Other health risks
There are more health risks associated with underage drinking that teens should be aware of such as: potentially fatal alcohol poisoning which can occur from drinking too much too quickly; permanent liver damage from elevated liver enzymes caused by underage drinking; damage to growth hormone production which can alter puberty. Additionally, it is difficult for teens to understand alcoholism should they become addicted and they are less likely to seek help due to them being under the legal age to consume alcohol.
Beyond the health risks, there are criminal penalties for those who choose to engage in underage drinking and even far greater penalties if someone is hurt or killed because of a DUI. For teens who are facing criminal charges due to underage drinking or drinking and driving, contact a juvenile defense attorney immediately.
Children and young adults under the age of 21 are not permitted to consume alcohol in Utah, but when the holiday parties roll around, parents are more likely to make exceptions to minor consumption laws.
Momentary lapse in judgement
Several people experience instances around the holidays where their common sense goes on hiatus. Frequently these lapses in judgement arise during holiday shopping when balances of bank accounts are temporarily forgotten. Sometimes a mindless moment can ensue which brings the risk of criminal charges. An example of this is when a parent decides to let their teenager taste champagne or wine at a family party.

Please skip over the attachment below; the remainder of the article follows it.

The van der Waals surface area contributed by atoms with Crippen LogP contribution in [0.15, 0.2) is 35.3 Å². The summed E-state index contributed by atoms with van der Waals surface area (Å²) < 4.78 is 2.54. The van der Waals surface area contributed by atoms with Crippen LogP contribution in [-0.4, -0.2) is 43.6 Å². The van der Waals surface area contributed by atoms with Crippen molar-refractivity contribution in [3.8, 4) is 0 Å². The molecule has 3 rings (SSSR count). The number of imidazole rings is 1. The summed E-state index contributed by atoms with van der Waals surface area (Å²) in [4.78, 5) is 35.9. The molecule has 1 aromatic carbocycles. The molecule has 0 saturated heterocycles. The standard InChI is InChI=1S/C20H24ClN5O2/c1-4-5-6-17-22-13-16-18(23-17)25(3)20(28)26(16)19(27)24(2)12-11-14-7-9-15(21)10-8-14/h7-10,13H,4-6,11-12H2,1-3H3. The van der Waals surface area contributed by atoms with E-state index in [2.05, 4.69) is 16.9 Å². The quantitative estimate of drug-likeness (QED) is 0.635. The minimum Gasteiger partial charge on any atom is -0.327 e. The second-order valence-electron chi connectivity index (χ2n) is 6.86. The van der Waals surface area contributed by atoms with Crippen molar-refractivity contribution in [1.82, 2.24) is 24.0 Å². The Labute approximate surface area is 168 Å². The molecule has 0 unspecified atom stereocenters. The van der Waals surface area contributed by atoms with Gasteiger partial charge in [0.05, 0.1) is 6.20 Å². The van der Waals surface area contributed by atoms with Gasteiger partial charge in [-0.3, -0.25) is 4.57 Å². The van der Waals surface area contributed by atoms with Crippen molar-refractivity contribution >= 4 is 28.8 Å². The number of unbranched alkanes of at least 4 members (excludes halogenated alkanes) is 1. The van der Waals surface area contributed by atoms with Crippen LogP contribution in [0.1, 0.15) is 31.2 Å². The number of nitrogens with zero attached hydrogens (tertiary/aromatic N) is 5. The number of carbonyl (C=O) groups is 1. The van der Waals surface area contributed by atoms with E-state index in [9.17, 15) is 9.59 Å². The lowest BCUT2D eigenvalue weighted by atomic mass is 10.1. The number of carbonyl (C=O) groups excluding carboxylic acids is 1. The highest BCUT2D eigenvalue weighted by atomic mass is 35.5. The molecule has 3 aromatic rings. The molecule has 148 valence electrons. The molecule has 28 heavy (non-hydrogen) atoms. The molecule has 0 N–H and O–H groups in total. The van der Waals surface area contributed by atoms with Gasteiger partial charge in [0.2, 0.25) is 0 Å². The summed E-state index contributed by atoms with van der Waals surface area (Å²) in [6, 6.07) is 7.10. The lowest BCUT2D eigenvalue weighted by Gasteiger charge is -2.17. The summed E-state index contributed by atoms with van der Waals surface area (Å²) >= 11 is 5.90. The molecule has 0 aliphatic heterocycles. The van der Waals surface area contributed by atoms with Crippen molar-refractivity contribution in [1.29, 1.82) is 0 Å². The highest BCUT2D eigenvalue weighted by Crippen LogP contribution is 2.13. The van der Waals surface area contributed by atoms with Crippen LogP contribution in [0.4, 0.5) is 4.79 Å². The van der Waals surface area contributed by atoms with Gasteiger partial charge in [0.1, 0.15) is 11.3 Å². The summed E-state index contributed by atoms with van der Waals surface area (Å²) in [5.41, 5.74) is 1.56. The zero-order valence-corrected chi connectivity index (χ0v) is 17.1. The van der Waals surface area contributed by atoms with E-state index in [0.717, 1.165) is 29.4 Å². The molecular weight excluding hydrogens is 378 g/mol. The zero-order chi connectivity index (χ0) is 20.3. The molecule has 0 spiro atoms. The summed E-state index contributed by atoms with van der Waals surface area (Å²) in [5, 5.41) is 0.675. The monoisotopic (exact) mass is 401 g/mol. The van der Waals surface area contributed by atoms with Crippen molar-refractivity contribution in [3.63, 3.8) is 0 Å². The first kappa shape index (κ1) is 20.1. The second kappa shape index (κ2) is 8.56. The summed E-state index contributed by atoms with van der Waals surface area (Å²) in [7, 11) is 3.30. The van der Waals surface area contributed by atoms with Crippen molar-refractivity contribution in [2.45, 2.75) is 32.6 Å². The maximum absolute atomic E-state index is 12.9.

Not a drop
Thanksgiving, Christmas, and New Year’s Eve are typical times when parents may loosen up on rules and let their teenagers have “just a sip” of wine or champagne. While not hard liquor, these party drinks are still alcohol and against the law for minor consumption.
Utah Code 32B-4-409 states “it is unlawful for a minor to:
a) Purchase an alcoholic product;
b) Attempt to purchase an alcoholic product;
c) Solicit another person to purchase an alcoholic product;
d) Possess an alcoholic product;
e) Consume an alcoholic product; or
f) Have measurable blood, breath, or urine alcohol concentration in the minor’s body.”
The only exceptions to Utah’s minor consumption laws are for medical reasons for those 18 and older when alcohol is prescribed or for religious purposes. Not only can those under 21 face charges for minor consumption, the adults who furnish the minors with alcohol can face charges too.
If giving a minor a glass of bubbly to celebrate the holidays is something that a parent really wants to do, there are substitutions such as sparkling juices that can be used instead. That way the occasion is still marked with a celebratory drink but no laws are broken in the process. For parents who have supplied minors with alcohol and who may be facing charges along with their children, contact a criminal defense attorney who handles adult as well as juvenile cases.
Teen alcohol use in Utah has seen a slight decreased over the last five years, yet the numbers of youth who consume alcoholic beverages regularly is still concerning.
Teen alcohol use
The average age for kids to try alcohol is 13 years old, when hormone driven emotions are at an all-time high and the youth are more susceptible to peer pressure. Although a majority of kids state that they do not approve of teen alcohol use, data collected by the National Institute of Alcohol Abuse and Alcoholism showed that three-fourths of teens will have tried alcohol by the time they are seniors in high school.